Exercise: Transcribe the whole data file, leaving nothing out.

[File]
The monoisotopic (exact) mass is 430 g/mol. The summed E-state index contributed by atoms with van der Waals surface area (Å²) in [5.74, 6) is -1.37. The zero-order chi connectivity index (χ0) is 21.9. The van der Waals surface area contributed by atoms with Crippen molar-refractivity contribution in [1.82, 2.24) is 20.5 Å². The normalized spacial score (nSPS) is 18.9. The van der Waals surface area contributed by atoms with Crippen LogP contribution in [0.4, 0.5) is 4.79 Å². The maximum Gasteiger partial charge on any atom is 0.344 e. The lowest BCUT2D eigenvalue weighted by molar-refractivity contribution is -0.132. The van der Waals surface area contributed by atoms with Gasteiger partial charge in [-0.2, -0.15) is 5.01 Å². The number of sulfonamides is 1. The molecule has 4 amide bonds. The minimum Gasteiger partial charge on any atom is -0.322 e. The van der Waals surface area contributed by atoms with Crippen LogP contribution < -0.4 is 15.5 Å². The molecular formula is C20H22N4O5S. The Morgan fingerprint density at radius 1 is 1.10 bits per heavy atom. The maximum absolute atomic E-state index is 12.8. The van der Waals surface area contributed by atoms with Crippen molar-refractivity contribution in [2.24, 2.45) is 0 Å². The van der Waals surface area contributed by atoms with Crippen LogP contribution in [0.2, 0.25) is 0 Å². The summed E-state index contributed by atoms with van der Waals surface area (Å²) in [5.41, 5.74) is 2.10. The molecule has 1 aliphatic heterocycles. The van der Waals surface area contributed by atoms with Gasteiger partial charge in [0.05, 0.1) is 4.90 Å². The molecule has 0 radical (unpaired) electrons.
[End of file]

The monoisotopic (exact) mass is 430 g/mol. The summed E-state index contributed by atoms with van der Waals surface area (Å²) in [5.74, 6) is -1.37. The zero-order chi connectivity index (χ0) is 21.9. The van der Waals surface area contributed by atoms with Crippen molar-refractivity contribution in [1.82, 2.24) is 20.5 Å². The normalized spacial score (nSPS) is 18.9. The van der Waals surface area contributed by atoms with Crippen LogP contribution in [0.4, 0.5) is 4.79 Å². The maximum Gasteiger partial charge on any atom is 0.344 e. The lowest BCUT2D eigenvalue weighted by molar-refractivity contribution is -0.132. The van der Waals surface area contributed by atoms with Gasteiger partial charge in [-0.2, -0.15) is 5.01 Å². The number of sulfonamides is 1. The molecule has 4 amide bonds. The minimum Gasteiger partial charge on any atom is -0.322 e. The van der Waals surface area contributed by atoms with Crippen LogP contribution < -0.4 is 15.5 Å². The molecular formula is C20H22N4O5S. The Morgan fingerprint density at radius 1 is 1.10 bits per heavy atom. The maximum absolute atomic E-state index is 12.8. The van der Waals surface area contributed by atoms with Crippen molar-refractivity contribution in [2.24, 2.45) is 0 Å². The van der Waals surface area contributed by atoms with Crippen LogP contribution in [0.2, 0.25) is 0 Å². The summed E-state index contributed by atoms with van der Waals surface area (Å²) in [5.41, 5.74) is 2.10. The molecule has 1 aliphatic heterocycles. The van der Waals surface area contributed by atoms with Gasteiger partial charge in [0.05, 0.1) is 4.90 Å². The molecule has 0 radical (unpaired) electrons.